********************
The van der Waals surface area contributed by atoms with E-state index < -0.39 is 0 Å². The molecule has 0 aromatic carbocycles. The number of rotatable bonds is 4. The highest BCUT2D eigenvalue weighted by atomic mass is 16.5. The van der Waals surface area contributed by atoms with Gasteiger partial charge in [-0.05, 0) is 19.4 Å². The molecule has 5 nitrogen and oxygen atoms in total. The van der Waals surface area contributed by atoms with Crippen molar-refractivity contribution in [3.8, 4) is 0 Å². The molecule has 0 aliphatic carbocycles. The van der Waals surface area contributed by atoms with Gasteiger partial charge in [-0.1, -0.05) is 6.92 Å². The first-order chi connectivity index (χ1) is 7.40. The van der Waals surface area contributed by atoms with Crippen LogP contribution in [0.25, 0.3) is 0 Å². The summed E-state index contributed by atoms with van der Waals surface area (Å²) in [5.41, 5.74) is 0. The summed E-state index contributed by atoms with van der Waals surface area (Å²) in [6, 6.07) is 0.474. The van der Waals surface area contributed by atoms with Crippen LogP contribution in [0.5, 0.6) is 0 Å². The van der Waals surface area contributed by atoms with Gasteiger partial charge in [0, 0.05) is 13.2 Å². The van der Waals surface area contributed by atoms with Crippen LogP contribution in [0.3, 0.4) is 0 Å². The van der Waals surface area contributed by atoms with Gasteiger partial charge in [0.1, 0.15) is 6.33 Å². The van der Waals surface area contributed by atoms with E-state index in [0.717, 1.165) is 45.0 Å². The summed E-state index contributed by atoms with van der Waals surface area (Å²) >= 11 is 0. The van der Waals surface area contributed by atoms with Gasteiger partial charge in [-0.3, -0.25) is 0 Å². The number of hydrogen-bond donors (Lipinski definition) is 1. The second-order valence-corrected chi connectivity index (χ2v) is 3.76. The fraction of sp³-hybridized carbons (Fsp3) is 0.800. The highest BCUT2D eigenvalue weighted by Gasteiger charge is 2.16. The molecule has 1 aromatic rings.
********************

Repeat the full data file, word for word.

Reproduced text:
The van der Waals surface area contributed by atoms with E-state index < -0.39 is 0 Å². The molecule has 0 aromatic carbocycles. The number of rotatable bonds is 4. The highest BCUT2D eigenvalue weighted by atomic mass is 16.5. The van der Waals surface area contributed by atoms with Gasteiger partial charge in [-0.05, 0) is 19.4 Å². The molecule has 5 nitrogen and oxygen atoms in total. The van der Waals surface area contributed by atoms with Crippen molar-refractivity contribution in [3.8, 4) is 0 Å². The molecule has 0 aliphatic carbocycles. The van der Waals surface area contributed by atoms with Gasteiger partial charge in [-0.1, -0.05) is 6.92 Å². The first-order chi connectivity index (χ1) is 7.40. The van der Waals surface area contributed by atoms with Crippen LogP contribution in [0.25, 0.3) is 0 Å². The summed E-state index contributed by atoms with van der Waals surface area (Å²) in [5.41, 5.74) is 0. The summed E-state index contributed by atoms with van der Waals surface area (Å²) in [6, 6.07) is 0.474. The van der Waals surface area contributed by atoms with Crippen LogP contribution in [0.5, 0.6) is 0 Å². The van der Waals surface area contributed by atoms with Gasteiger partial charge in [0, 0.05) is 13.2 Å². The van der Waals surface area contributed by atoms with Crippen LogP contribution in [0.3, 0.4) is 0 Å². The van der Waals surface area contributed by atoms with Gasteiger partial charge in [0.1, 0.15) is 6.33 Å². The van der Waals surface area contributed by atoms with E-state index in [0.717, 1.165) is 45.0 Å². The summed E-state index contributed by atoms with van der Waals surface area (Å²) >= 11 is 0. The van der Waals surface area contributed by atoms with Gasteiger partial charge in [-0.3, -0.25) is 0 Å². The number of hydrogen-bond donors (Lipinski definition) is 1. The second-order valence-corrected chi connectivity index (χ2v) is 3.76. The fraction of sp³-hybridized carbons (Fsp3) is 0.800. The highest BCUT2D eigenvalue weighted by Gasteiger charge is 2.16. The molecule has 1 aromatic rings.